Posthaste: Hey Torontonians, your house made almost as much as you did last year
The Bank of Canada makes its decision on interest rates next week and economists say Canada’s resurging housing market is one reason the Bank will remain on hold not only this month, but for the year to come.
Recent data reveal that the nation’s housing market has moved from being a drag on the economy to a “source of strength,” said BMO chief economist Douglas Porter in a recent note.
Existing home sales in December were up 22.7% from a year ago, the fastest gain in almost a decade with 21 of Canada’s biggest 26 cities showing double-digit growth. At the same time new listings dropped 3.2% year over year, pushing the sale-to-new-listing ratio to 66.9%, the highest in 15 years, BMO says.
As the market tightens, prices are also rising. The MLS Home Price Index rose 3.3 year over year, its fastest pace in two years. While the gains come from 2018’s 10-year lows, Porter said the “current tightness of the market looks real.”
BMO expects housing prices to continue to rise and with it household debt. “The broad-based rebound in home sales, prices and borrowing is a key reason the Bank of Canada has remained planted on the sidelines, and why we expect them to stay here in 2020,” he said.
To put those housing prices in perspective, a study by online real estate broker Zoocasa found that gains in some areas of the Greater Toronto Area over 2019 were nearly equivalent to a entire year of after-tax income. In the City of Toronto median home prices rose by 8% or $55,000 to $720,000. The increase of $55,000 represents almost 94% of the median Toronto household after-tax income of $58,264.
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Milestone for Alphabet yesterday. The stock rallied in the last half hour of trading to hit US$1,450.16, making Google’s parent the newest member of the elite trillion-dollar club. Apple (US$1.38 trillion) and Microsoft (US$1.27 trillion) are the only other two U.S. companies on that list. Amazon flirted with the level last year, Bloomberg reports, but the online retail giant would have to rise more than 7% to return above US$1 trillion.
These four companies yield a lot of clout in U.S. markets. Together, they represent more than 15% of the weight of the S&P 500, according to Bloomberg.
The fifth largest stock is Facebook at US$632.9 billion, followed by Warren Buffett’s Berkshire Hathaway at about US$559 billion, the biggest company outside the tech sector.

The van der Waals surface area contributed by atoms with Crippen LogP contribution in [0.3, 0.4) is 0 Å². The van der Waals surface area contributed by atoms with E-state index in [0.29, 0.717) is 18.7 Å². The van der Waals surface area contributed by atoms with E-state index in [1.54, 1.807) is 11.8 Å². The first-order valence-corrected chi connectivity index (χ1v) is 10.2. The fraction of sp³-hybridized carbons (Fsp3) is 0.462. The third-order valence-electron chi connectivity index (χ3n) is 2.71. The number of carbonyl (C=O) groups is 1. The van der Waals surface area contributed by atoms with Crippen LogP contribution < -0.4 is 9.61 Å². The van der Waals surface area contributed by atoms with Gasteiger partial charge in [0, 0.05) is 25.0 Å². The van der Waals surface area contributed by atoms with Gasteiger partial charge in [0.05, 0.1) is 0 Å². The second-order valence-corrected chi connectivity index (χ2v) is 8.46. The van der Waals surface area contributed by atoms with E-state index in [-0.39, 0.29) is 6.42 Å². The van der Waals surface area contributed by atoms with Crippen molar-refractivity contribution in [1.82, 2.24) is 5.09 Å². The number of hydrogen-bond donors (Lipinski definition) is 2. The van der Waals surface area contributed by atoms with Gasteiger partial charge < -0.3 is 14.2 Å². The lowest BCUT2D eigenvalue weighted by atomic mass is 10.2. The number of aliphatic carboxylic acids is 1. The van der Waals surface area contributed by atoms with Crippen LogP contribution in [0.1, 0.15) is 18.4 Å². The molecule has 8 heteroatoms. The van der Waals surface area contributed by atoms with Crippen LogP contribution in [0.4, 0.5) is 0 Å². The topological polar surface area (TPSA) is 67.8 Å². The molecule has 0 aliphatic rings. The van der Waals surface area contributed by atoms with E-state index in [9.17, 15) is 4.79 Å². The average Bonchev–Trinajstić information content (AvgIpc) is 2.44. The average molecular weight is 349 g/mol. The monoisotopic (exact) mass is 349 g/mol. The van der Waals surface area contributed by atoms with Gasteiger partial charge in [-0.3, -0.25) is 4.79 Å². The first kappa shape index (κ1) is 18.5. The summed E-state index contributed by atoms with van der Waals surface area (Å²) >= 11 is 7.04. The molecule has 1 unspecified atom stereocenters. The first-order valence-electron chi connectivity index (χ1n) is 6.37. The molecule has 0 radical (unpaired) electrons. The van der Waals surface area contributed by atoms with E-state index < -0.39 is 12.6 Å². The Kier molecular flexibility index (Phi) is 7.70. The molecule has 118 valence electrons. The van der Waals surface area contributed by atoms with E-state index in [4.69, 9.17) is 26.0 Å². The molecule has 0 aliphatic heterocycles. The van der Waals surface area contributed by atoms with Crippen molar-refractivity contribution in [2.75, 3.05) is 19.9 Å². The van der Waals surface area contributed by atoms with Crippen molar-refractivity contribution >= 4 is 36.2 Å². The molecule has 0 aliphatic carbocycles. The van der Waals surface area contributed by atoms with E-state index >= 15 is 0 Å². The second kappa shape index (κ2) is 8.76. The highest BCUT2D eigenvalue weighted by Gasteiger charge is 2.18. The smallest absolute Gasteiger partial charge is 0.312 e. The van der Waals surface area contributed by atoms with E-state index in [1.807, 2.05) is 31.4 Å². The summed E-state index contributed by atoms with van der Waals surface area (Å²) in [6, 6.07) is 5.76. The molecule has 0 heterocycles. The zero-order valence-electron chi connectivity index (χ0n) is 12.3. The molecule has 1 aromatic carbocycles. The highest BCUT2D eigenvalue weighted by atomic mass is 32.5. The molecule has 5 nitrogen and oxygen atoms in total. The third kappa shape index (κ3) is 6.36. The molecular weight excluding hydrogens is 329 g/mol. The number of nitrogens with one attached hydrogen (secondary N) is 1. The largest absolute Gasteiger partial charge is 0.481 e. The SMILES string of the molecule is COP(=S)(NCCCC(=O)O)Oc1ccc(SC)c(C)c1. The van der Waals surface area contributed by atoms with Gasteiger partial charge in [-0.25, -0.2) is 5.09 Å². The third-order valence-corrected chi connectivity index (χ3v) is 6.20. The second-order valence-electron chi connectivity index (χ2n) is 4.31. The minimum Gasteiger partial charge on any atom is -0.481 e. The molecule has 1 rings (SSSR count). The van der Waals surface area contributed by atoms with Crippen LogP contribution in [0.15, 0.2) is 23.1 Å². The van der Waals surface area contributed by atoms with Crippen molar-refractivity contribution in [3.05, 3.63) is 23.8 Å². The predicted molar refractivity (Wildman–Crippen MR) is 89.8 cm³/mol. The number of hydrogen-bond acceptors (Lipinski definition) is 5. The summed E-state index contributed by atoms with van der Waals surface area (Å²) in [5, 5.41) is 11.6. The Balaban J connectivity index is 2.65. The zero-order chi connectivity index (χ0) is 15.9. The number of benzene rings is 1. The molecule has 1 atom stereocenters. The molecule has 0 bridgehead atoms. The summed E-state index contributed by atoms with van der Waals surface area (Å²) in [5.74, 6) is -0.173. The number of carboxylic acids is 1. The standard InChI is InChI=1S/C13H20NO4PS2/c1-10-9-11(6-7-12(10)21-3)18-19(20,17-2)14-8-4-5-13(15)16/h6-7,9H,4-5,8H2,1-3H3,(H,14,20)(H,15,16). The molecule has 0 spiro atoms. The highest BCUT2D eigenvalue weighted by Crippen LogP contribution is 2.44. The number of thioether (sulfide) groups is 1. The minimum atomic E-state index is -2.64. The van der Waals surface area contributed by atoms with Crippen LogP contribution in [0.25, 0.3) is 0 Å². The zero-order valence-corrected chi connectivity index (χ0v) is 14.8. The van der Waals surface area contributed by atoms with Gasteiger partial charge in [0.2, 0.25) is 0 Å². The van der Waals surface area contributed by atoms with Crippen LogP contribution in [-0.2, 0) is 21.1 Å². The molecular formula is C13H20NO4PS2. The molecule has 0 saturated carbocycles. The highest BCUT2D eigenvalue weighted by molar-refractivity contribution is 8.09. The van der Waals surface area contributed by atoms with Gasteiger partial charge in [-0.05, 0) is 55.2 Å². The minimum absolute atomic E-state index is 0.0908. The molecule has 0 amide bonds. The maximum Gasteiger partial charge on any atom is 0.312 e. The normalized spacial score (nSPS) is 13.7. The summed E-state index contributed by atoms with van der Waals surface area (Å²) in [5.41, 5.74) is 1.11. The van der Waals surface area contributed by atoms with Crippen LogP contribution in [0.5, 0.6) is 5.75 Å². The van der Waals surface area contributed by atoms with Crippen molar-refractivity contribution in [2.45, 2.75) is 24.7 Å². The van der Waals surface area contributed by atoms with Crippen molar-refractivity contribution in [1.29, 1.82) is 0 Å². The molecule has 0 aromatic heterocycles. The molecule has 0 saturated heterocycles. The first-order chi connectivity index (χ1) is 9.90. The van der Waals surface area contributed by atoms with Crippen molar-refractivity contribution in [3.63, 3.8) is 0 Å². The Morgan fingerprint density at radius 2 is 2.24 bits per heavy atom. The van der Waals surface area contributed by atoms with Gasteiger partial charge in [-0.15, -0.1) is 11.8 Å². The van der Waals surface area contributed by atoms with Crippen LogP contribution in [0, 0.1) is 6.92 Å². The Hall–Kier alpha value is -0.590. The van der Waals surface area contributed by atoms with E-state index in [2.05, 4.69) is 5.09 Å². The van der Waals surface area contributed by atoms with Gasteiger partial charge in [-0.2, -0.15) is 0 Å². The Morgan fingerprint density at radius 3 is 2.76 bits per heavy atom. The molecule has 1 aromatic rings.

Here’s what you need to know this morning:
Prime Minister Justin Trudeau will provide an update to Canadians about the Flight PS752 tragedy
A case management hearing is scheduled in Vancouver for Chinese telecom giant Huawei executive Meng Wanzhou, who is facing extradition to the United States
B.C. Forests Minister Doug Donaldson addresses the Truck Loggers Association convention in Vancouver and holds a Q and A to discuss major forest policy initiatives
B.C. Premier John Horgan holds a short Q and A session following his tour of the LNG Canada site in Kitimat, B.C.
The Alberta government’s Fair Deal Panel holds a town hall meeting in Medicine Hat, Alberta
Notable Earnings: Schlumberger Today’s Data: Canadian international securities transactions, U.S. housing starts and building permits, U.S. industrial production and capacity utilization, University of Michigan consumer sentiment index
It’s so cold in Alberta right now it’s freezing oilsands solid — no joke. The -36 C temperatures this week are certainly no laughing matter for the oil industry. To transport the freezing bitumen producers have to blend in more of the lighter crude condensate, cutting the volume that can be shipped by pipeline and raising transportation costs, reports Bloomberg. Trains as well are moving slower in the colder weather and natural gas supplies, which create steam to loosen the bitumen so it can be extracted, have been disrupted by the “extreme cold weather.” Western Canadian Select’s discount to WTI hit its widest in more than a year this week, as the weather added to the oilpatch’s existing headwinds.